Spring carnival already cut, Western Days change final straw
Mustang’s Kiwanis Club has been around longer than the city’s Western Days festival.
Current President Cindy Wilkerson said it has always been the club’s main goal to serve the needs of local children and families through their weekly food pantry.
To do so, though, the club will now go completely without one of its normal fundraisers – a carnival at Mustang’s Western Days.
Wilkerson said over the past few years, the carnival has not been as successful for the club. In fact, the spring carnival – the club also hosted with the same company – was stopped about five years ago because “we absolutely lost money on it,” she said.
But the loss of the carnival isn’t just about profitability, Wilkerson said.
“The quality of the carnival that we were able to bring in has declined over the years,” she said. “Getting another carnival lined up to come in and replace the one we had, we were not able to secure that.”
Carnival companies are scheduled a year in advance and many already have other annual events on their calendars, Wilkerson said. She went on to explain that the company Mustang Kiwanis always utilized changed ownership, being passed down from a father to his son.
“We wanted to provide a better one than what we had,” Wilkerson said. “The carnival was showing up with broken rides, that were shut down the whole time.”
Out of a typical 12 rides, Wilkerson said club members would often find only half of them up and running when they went to visit the carnival. Some were broken while others didn’t pass inspection, she said.
Through a contract, Mustang Kiwanis shared the financial commitment for the carnival crew to come in and shared any profits that came in, the club president said.
Previously, the carnival and much of the Western Days festival was centered at SH-152 and Mustang Road but there was also a time when it was located behind All America Bank, further west on SH-152, Wilkerson said. “Forty years ago it was all behind the bank but there wasn’t a strip mall there or storage buildings like there is now.”
“We are not a small town any more, we are a pretty bustling city now.”
Wilkerson said the change of the carnival’s location did have an impact on its success. When it was more visible, Wilkerson said people had the “impulse of it being right there.”
But she added, “It’s true it has not been as profitable the last few years. Other than the first year, we have barely broken even,” she said, referring to when the carnival was first moved from SH-152.
Wilkerson said the former more visible locations were because of a partnership between business owners in the area, chamber, the city and Kiwanis.
“You have to have a large location and have the owners of the property okay it to go in that location.”
“We will miss it,” Wilkerson said. “We were not able to bring it in at a quality that the people of Mustang deserve.
“All of our money, including the carnival funds, every single fundraiser that we have, whether it is a garage sale or the pancake breakfast, all goes to a good cause.”
Fortunately, the carnival is not the club’s only fundraiser. Tomorrow, they will still be a part of Western Days with their annual pancake breakfast at the Mustang United Methodist Church, 211 W. State Highway 152. The breakfast starts at 6:30 a.m. and goes to 10:30.
From the funds raised by the club, they will continue on with their weekly food pantry. It is open every Saturday and families are able to come once a month for food.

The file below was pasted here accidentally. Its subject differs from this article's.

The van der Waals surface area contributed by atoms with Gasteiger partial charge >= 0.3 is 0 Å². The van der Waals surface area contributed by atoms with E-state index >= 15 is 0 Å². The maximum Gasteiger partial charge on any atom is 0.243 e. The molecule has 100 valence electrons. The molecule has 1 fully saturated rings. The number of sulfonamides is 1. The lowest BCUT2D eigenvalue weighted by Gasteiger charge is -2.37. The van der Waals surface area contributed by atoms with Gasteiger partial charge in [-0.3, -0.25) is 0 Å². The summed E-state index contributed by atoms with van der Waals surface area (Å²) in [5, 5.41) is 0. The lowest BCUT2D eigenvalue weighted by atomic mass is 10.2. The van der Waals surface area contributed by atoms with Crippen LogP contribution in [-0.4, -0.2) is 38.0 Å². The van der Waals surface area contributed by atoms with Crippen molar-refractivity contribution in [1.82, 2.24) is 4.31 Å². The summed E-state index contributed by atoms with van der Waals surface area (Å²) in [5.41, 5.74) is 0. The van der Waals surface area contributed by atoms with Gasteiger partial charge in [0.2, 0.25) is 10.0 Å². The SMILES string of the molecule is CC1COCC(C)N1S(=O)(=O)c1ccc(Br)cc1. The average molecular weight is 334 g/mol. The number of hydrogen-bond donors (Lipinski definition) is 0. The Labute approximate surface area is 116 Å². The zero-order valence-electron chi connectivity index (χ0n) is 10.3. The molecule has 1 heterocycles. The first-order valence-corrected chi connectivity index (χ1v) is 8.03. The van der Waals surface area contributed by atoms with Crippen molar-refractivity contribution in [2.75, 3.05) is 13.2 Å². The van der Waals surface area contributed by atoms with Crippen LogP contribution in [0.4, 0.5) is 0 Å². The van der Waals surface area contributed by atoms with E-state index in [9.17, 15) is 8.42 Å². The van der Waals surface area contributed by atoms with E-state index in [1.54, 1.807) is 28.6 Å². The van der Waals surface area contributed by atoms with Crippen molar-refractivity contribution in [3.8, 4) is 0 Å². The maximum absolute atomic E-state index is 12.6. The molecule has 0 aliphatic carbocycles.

“Mustang has grown and things have changed. There are some things that don’t work anymore because they are less popular, less attendance,” she said, referring to the street dance Western Days also use to include.
Wilkerson was very appreciative of the festival committee that works “year long.”
“A lot of people’s efforts and time goes into the planning of the event.”
“It’s a disappointment and we are sorry we are disappointing anyone in Mustang. There is not a profit every year but that’s not the deciding factor. We have worked with the original owner who turned things over to the son but there has not been upkeep on the rides.”
Mustang Chamber Executive Director said there will still be much to do at this year’s Western Days.
“The Chili Cook-Off, the Chuck Wagon Cook-Off, the Guthrie Gunfighters, a caricature artist, face painting, inflatables and more will all be at Wildhorse Park,” she said. “Of course, there is still the parade, rodeo and the car show.”
Peerman invited the community to join as volunteers to help make the event continue to be possible. She also welcomed constructive input as the chamber and planning committee “continues to try and keep up with the rapid growth of eastern Canadian County, Mustang in particular.”
About Mustang Kiwanis
The club averages around 30 to 35 members and is always looking for new faces.
“Anyone that wants to be a part of the community and serving is welcome,” Wilkerson said. “We are an international organization and our main focus is serving the needs of kids.”
The food pantry is their biggest project and is widely supported by the community from school food drives, local Boy Scouts, churches, the post office and more.
“Our main goal is the food pantry to support the community and making sure our kids are fed and senior citizens come to us a lot too.”
“We keep the food collected in Mustang, in Mustang.”
During the holidays, the Kiwanis club provides approximately 125 food baskets through a partnership with the school district by making sure local families have food to eat.
The Mustang Kiwanis club meets at 7:30 a.m. every Saturday in the old Mustang fire department, located in the back of the current historical society building across from the new fire station on SH-152.
“Anybody who wants to be part of us, we would love for you to come visit us,” Wilkerson said.